There are 2 major reasons for why I’m so enthralled by this phenomenon that occurred in our country and had ripple effects throughout the world economy: 1) When this was happening in 2007 and 2008, I was in college. Just another undergraduate student with big dreams and small money. I didn’t notice what was going on, as so many around me didn’t, because I was used to living off of Ramen noodles and Red Bull, me and 5 of my friends piling into my sedan to go to parties, then still holding down jobs we hated on top of it all. The struggle was real–and it was normalized at that point in our lives, so, at that time, it didn’t occur to me that what was going on around me was not the norm. But now, in retrospect, with the sharpened eyes and heightened cultural awareness I have now, it enthralls me for another reason too (2): because the greed, stupidity and raging capitalism that brought this country to its knees (only for our taxpaying dollars to bail it out and pick it back up again, of course) is what I came to understand that we are widely known for and understood as the world over during my time living overseas. Not the Recession itself, but the mentality that got us there. To see it here, to experience it as close to the inside as I can be, so many years removed, through Michael Lewis’ The Big Short is to understand what has become our weakness and our strength (depending on who you ask) and a global caricature of our mores, our values and our very personalities: greed to the point of raging ignorance.

Don’t worry, I won’t soapbox here unless you ask me to.

The basic idea here stemmed from what we already know of America: it is a land where quite often the rich do get richer while the poor do get poorer, and, because of that, there opened up a market for subprime lending like a yet-undiscovered sea full of plentiful fish just waiting to be pillaged and plundered by Wall Street and the big banks. Not only that, but the big banks functioned like dope boys, essentially, flipping their profits at the buyers’ expense, destroying their surroundings as they did so–only, these flips yielded billions upon billions, and the companies lost billions upon billions as well. The system was set up to profit from others’ losses: as homeowners went into default, homes were lost and lives derailed, there was always someone else there on the other side of the bet (or swap) to get rich off of their loss by buying and betting on the debts of average Americans.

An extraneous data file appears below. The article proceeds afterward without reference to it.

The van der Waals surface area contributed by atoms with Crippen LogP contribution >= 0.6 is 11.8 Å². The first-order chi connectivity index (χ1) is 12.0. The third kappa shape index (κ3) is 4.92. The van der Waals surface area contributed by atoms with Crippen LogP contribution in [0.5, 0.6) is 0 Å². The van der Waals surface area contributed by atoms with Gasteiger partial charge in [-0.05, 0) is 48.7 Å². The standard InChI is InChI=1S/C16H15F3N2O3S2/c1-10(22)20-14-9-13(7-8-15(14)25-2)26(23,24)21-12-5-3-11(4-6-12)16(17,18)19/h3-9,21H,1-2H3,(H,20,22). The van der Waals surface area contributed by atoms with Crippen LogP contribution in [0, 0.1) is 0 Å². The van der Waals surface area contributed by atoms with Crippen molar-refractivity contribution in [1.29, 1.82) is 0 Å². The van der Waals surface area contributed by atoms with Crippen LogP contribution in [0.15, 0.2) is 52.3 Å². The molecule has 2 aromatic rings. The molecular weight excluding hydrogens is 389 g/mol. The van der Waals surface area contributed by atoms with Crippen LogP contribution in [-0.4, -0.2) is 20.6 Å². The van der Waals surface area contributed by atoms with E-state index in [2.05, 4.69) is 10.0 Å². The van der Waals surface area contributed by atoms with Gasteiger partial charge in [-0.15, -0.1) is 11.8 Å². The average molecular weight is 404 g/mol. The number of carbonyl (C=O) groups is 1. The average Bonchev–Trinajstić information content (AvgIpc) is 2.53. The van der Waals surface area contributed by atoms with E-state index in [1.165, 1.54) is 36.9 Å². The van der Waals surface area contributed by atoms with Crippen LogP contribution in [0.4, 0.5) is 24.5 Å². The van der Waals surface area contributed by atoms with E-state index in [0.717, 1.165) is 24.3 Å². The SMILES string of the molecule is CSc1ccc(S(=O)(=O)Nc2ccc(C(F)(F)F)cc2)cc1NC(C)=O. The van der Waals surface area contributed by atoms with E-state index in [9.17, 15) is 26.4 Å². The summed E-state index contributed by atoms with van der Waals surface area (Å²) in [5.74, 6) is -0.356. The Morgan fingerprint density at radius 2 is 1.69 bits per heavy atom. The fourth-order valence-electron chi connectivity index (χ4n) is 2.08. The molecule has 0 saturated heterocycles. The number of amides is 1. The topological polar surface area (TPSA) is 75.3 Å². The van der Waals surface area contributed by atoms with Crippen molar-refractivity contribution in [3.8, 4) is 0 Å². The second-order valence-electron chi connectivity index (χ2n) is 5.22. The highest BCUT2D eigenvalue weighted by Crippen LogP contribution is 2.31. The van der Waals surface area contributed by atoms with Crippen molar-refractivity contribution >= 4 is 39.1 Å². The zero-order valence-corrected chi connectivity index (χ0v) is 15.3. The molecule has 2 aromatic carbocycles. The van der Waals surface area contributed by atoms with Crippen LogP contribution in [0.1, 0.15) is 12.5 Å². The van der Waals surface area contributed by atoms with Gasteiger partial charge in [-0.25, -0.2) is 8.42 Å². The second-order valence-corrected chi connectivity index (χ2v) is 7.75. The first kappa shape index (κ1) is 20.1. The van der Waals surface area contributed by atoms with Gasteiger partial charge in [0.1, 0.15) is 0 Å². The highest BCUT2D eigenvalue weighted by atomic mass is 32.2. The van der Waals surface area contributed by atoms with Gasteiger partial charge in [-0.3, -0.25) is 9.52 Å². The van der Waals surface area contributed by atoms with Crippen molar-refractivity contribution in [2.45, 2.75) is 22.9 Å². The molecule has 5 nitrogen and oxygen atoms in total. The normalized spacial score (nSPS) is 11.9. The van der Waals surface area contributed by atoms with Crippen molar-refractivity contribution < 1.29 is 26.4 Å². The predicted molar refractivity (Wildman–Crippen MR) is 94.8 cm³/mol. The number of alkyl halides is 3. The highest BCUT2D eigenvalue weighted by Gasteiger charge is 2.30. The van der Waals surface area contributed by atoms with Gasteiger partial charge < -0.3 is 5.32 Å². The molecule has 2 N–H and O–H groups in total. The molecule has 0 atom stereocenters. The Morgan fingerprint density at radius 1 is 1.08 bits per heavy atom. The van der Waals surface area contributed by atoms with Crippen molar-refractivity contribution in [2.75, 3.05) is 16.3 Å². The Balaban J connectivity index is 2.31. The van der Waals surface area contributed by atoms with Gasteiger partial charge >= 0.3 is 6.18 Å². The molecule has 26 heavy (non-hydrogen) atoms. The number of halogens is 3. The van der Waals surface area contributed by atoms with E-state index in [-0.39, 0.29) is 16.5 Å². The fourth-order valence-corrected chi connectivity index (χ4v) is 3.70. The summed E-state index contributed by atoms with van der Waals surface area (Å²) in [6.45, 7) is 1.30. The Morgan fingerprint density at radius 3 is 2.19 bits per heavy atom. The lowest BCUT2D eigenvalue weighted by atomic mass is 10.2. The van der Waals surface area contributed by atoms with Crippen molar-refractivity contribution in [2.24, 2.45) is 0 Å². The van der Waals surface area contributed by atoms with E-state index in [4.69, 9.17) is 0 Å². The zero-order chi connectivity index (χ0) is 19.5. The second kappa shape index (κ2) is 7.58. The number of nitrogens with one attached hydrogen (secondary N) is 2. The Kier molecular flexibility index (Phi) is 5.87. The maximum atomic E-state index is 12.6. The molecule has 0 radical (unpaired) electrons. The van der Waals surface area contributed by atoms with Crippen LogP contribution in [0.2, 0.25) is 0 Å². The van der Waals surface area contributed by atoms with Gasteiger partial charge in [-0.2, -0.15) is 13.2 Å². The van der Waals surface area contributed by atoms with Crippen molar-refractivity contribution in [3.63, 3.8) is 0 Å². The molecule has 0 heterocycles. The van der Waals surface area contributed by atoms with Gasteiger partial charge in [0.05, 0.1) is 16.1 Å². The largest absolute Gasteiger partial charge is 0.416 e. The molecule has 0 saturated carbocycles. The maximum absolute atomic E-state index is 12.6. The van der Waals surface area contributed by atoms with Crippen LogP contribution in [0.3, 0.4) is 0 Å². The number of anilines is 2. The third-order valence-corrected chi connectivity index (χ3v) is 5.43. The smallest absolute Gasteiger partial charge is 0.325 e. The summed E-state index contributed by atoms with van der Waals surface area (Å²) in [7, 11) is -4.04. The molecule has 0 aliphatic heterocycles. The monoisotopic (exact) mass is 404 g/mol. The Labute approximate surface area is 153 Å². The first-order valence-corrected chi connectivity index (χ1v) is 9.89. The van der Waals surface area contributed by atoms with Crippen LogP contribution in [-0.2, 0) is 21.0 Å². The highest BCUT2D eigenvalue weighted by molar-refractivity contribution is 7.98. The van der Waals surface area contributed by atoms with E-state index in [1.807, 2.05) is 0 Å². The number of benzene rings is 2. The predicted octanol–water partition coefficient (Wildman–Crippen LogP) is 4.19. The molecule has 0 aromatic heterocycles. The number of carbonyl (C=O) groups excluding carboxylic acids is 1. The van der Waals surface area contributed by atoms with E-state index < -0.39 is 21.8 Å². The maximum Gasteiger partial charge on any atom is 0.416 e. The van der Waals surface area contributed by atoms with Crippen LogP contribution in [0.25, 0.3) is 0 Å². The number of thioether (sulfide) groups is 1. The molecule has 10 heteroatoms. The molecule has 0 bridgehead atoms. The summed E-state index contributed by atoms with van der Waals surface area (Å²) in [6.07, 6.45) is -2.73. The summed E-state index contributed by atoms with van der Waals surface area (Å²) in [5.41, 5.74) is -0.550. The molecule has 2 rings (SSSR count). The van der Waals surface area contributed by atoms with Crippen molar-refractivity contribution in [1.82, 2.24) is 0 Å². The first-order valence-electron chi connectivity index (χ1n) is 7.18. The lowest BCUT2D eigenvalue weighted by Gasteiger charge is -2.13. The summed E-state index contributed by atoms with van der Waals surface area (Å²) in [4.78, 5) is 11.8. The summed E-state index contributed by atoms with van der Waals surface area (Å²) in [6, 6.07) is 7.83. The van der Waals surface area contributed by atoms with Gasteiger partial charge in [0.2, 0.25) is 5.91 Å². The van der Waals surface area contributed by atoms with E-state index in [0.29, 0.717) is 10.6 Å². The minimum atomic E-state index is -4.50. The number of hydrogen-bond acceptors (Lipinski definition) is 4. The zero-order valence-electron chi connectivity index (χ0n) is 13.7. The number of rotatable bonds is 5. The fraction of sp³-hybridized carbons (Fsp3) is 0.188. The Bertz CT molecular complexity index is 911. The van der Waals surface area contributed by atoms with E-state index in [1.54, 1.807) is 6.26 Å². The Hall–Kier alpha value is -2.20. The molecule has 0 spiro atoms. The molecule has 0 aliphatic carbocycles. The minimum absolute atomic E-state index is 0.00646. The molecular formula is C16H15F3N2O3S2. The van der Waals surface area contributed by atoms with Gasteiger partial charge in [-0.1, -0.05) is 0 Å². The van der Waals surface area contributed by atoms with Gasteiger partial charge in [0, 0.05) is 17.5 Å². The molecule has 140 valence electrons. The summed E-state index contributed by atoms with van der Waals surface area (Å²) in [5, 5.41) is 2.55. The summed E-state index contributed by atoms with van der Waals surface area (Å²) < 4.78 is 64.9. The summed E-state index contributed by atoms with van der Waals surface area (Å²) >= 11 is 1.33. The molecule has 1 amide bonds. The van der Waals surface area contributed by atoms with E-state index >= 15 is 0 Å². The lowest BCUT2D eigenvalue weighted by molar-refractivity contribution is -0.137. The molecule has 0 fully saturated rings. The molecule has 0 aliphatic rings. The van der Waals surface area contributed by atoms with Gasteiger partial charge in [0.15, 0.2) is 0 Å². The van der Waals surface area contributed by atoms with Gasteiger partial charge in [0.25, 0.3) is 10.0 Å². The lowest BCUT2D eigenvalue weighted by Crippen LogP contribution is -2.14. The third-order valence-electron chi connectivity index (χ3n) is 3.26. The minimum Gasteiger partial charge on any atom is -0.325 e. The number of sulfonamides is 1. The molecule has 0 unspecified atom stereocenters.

The subprime market tapped a segment of the American public that did not typically have anything to do with Wall Street: the tranche between the fifth and twenty-ninth percentile in their credit ratings. That is, the lenders were making loans to people who were less creditworthy than 71 percent of the population.

I can’t even go into the ratings companies, Moody’s and S&P, who should have been policing this, but were instead lining their own pockets by selling AAA ratings for fees and looking the other way. And, I won’t even further comment on how the mortgage bond market was born and allowed to grow to the size that the U.S. economy came to depend on its stability, all out of greed and ripping of subprime borrowers. Nope, won’t do it–but what I will do is say that anyone who’s never read this book, anyone who is still scratching their heads and trying to figure out, “What the hell was that about?” should pick up this book and read it.

Not only was it a phenomenal read–wholly entertaining, comedic even–but it was also very insightful. I guarantee you, love this country though we do, you’ll understand the next time you’re abroad and you get the side-eye glance from the natives. Our reputations precede us, and this is only one of a million reasons why. An easily earned, happily given 5 stars. *****

*To see more reviews, follow The Navi Review on Goodreads @ Navidad Thelamour and on Twitter @thenavireview

Michael   LewisMichael Lewis, the best-selling author of Liar’s Poker, The Money Culture, The New New Thing, Moneyball, The Blind Side, Panic, Home Game, The Big Short, and Boomerang, among other works, lives in Berkeley, California, with his wife and three children.